Big Pharma

Whomst among us loves the debilitating, oppressive nature of the pharmaceutical industry? Have you ever wanted to be a big pharmaceutical titan yourself, exploiting the needs of sick people to reap millions out of their dying hands? Well buddy, I have a game for you.

Big Pharma is a management tycoon game by Twice Circled where you try to run a successful pharmaceutical company. For clarity, this write-up is about the base game and does not include content added by the “Marketing and Malpractice” DLC.

The core experience of Big Pharma has you setting up chains of conveyor belts and machines to process raw materials into medicine. Materials pass through machines that change their concentrations, and entering a certain range can activate positive and negative effects; of course, you’ll be wanting to manipulate the concentration to prioritize the positive effects. As you expand your factory and the machines you can use, Big Pharma becomes a bit of a puzzle game where you try to figure out how to optimally set up supply chains to be space and cost efficient. Building a successful chain of machines that gives the medicine you want feels great and seeing that chain in motion on fast forward is just satisfying.

As you handle factory operations, you can hire explorers and scientists to research new ingredients and technologies. When explorers aren’t (hopefully ethically – probably not) getting new ingredients, they passively build up points that lets you upgrade ingredients for discounts. The same is true with scientists, who can make machine processes cost less. Obviously, they don’t work for free – though you can research Outsourcing to exploit international workers to pay them less. You can be slow with upgrading and moving up the tech tree to keep your finances in the green, or you can take the risk of paying a lot of salaries to better yourself in the long run.

Past the Beginner mode, the list of things you can research and discover expands and the patent mechanic gets introduced. From a gameplay perspective? I kinda hate it. When you patent a medicine, your opponents can’t make a medicine of the same type with the same effects, keeping market saturation low and letting you make more profit. However, opponent companies can do the same thing. You know how in Civilization when a country researches the same Great Wonder as you, wasting all your effort and forcing you to scramble to work around that? It’s kind of like that.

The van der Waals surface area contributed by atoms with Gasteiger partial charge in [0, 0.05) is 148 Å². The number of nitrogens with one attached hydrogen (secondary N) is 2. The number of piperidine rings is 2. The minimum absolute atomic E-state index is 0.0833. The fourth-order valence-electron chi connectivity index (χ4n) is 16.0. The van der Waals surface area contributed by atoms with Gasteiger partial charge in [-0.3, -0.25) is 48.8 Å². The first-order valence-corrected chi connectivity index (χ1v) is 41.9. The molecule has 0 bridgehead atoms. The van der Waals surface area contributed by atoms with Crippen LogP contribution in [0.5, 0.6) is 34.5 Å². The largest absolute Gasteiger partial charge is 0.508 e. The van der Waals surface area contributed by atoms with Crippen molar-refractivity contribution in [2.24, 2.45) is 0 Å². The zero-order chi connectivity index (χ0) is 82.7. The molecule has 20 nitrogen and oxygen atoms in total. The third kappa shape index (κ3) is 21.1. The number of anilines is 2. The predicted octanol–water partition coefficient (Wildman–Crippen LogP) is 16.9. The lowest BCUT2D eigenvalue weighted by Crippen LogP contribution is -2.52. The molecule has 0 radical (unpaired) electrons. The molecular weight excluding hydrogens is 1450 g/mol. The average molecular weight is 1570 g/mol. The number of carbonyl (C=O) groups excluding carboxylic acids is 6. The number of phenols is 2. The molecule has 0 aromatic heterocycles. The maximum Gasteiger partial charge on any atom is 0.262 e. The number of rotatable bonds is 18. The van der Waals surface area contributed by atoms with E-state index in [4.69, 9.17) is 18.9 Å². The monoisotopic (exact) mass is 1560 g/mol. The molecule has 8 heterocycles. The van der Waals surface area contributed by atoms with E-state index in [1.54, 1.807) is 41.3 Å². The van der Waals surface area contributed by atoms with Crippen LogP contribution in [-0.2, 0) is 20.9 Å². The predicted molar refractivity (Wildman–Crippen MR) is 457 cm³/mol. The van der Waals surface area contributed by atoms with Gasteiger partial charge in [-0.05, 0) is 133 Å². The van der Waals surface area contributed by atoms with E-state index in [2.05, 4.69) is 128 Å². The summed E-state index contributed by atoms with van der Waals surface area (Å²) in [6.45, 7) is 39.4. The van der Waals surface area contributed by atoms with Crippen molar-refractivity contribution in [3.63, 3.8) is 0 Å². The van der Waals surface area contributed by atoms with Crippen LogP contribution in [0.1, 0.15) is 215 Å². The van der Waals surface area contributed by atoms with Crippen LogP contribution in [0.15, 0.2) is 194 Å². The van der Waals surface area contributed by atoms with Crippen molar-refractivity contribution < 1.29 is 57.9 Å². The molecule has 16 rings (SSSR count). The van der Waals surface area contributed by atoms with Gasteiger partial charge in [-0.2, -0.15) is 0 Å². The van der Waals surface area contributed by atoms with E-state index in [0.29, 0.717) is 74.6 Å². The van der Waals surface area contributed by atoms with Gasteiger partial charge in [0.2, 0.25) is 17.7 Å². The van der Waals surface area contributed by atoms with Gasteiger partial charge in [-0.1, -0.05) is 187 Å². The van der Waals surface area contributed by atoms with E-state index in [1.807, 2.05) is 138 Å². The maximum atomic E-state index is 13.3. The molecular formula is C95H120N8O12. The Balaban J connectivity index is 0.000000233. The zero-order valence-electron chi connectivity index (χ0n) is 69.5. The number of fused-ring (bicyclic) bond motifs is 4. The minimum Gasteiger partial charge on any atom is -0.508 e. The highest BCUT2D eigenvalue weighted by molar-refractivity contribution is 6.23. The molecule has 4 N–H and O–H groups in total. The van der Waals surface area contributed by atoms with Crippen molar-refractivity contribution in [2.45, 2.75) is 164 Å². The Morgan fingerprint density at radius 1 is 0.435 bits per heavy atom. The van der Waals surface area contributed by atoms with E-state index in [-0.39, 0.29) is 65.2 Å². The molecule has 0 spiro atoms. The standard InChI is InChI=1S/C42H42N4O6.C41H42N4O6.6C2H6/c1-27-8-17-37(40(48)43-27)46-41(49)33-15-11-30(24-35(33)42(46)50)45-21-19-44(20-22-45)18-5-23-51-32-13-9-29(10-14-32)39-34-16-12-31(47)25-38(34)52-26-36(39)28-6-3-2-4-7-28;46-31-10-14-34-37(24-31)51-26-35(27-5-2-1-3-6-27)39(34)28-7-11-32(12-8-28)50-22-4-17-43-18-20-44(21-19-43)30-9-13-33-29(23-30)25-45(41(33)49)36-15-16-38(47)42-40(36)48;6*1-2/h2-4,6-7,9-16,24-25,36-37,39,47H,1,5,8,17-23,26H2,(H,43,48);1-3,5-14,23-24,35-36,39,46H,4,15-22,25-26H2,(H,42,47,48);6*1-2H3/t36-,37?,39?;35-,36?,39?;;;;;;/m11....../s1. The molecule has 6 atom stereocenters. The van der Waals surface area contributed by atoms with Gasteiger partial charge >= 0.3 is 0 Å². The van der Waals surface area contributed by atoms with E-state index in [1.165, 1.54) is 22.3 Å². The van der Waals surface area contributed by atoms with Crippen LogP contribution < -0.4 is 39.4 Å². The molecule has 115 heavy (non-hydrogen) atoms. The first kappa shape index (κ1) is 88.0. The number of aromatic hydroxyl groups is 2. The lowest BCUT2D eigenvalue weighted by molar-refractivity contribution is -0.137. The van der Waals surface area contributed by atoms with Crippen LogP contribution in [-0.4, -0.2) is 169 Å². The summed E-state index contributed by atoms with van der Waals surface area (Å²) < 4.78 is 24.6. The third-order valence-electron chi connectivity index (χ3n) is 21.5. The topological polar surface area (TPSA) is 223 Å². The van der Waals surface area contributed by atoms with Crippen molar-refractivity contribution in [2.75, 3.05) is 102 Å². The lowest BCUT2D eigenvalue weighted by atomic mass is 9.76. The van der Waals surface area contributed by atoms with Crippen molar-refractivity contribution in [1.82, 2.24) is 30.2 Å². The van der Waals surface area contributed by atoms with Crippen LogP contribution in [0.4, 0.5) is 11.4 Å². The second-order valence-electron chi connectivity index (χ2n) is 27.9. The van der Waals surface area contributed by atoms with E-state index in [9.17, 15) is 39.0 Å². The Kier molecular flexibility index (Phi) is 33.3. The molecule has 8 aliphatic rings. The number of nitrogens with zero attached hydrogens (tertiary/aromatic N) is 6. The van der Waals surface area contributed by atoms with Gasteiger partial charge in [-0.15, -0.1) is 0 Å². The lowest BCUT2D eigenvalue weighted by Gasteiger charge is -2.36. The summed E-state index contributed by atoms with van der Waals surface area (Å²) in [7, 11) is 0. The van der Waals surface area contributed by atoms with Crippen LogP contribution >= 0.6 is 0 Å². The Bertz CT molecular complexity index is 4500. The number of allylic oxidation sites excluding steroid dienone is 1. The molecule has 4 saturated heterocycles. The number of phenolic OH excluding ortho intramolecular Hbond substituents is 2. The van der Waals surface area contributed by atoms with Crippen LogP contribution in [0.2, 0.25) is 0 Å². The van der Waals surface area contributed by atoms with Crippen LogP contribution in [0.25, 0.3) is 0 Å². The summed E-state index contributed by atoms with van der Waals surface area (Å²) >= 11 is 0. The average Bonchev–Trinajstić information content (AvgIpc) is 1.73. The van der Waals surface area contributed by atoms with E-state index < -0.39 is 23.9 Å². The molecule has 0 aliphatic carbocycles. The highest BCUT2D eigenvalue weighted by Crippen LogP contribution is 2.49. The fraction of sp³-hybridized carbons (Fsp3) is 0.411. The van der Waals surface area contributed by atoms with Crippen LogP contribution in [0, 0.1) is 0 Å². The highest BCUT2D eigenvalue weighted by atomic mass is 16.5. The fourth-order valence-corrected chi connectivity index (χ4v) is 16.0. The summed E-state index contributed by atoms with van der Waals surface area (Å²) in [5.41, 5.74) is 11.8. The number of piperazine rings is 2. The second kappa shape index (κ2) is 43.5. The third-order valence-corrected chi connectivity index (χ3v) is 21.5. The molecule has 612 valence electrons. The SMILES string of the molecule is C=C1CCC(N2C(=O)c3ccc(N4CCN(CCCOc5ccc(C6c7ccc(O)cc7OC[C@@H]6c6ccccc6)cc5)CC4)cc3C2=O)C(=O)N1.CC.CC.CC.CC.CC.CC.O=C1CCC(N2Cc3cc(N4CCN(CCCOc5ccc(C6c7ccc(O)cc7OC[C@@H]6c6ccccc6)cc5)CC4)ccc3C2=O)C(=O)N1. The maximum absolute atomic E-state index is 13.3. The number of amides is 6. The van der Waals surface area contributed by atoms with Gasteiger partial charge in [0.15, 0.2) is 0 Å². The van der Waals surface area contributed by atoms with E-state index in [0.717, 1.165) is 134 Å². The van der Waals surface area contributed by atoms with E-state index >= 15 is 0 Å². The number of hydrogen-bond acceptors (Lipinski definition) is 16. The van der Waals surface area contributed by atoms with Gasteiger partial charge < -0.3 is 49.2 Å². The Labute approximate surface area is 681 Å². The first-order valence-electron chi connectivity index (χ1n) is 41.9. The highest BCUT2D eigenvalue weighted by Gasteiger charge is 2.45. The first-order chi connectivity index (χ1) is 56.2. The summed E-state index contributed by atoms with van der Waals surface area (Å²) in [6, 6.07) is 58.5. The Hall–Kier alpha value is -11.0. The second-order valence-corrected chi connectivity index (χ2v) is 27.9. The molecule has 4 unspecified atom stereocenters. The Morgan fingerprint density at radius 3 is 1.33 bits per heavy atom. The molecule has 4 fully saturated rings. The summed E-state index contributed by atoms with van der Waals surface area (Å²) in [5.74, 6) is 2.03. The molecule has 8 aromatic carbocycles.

The problem is that the patent system just seems to exist to screw you over exclusively. Sure, you can make patents to prevent oversaturation, but it never seems to affect your opponents very much. If anything, patenting things yourself feels like a shield to prevent others from doing so before you. As the cheapest patent is also a hefty $20,000, you’re probably not going to take advantage of this mechanic yourself until you’re already rich.

Thematically however, the patent system works as part of the criticism of pharma companies that lies underneath the bright colors. Pharma companies that hold patents for life-saving medicine screws everyone else over by holding a monopoly, keeping a stranglehold on the industry to enrich themselves. And, well, it’s certainly the people who are already rich and powerful benefiting from this kind of patent system. Furthermore, global events occasionally occur, crisises making certain medications more valuable, allowing you to profit off of tragedy. And as previously mentioned, bettering yourself means casually exploiting resources and overseas workers. To get to the top, you’re encouraged to be cartoonishly evil.

However, even then, you can never be as cartoonishly evil as companies that pushed the use of opioids and companies that take advantage of a one dollar patent intended to make insulin an easily accessible good to sell it for thousands.

Don’t do this. This is a very inefficient system.

Anyway. I played enough of Beginner and thought, “alright, I feel that I’m set,” so I hopped into a level of Advanced, which bills itself as the way the game’s intended to be play. I then remembered a big reason why I’m not into tycoon games very much outside of sandbox mode – I am a huge idiot. The Jenny Death industry is run by a dumbass, folks.This is not a knock against the game, it makes its rules and risks pretty clear (even if I’m not into the patent stuff), I’m just really bad at long-term planning, which is a general problem I have.

Aside from Advanced, there are a few gimmicky modes to spice up your game. One mode starts you out with a large sum of money – but also a larger loan – which forces you to quickly figure out how to get your finances in the green. In another mode, you automatically start out with all machines unlocked – but so does everyone else. The game is also open to modding, though from what I’ve seen, there isn’t a lot out there.

Big Pharma is a pretty alright tycoon game about one of the worst industries that exists. It’s not going to be as creatively fulfilling as some city management or amusement park game, but it’s an enjoyable time. It’s one of those games where you can listen to something in the background as you play, and in my increasingly busy life, it’s the kind of game I value greatly.

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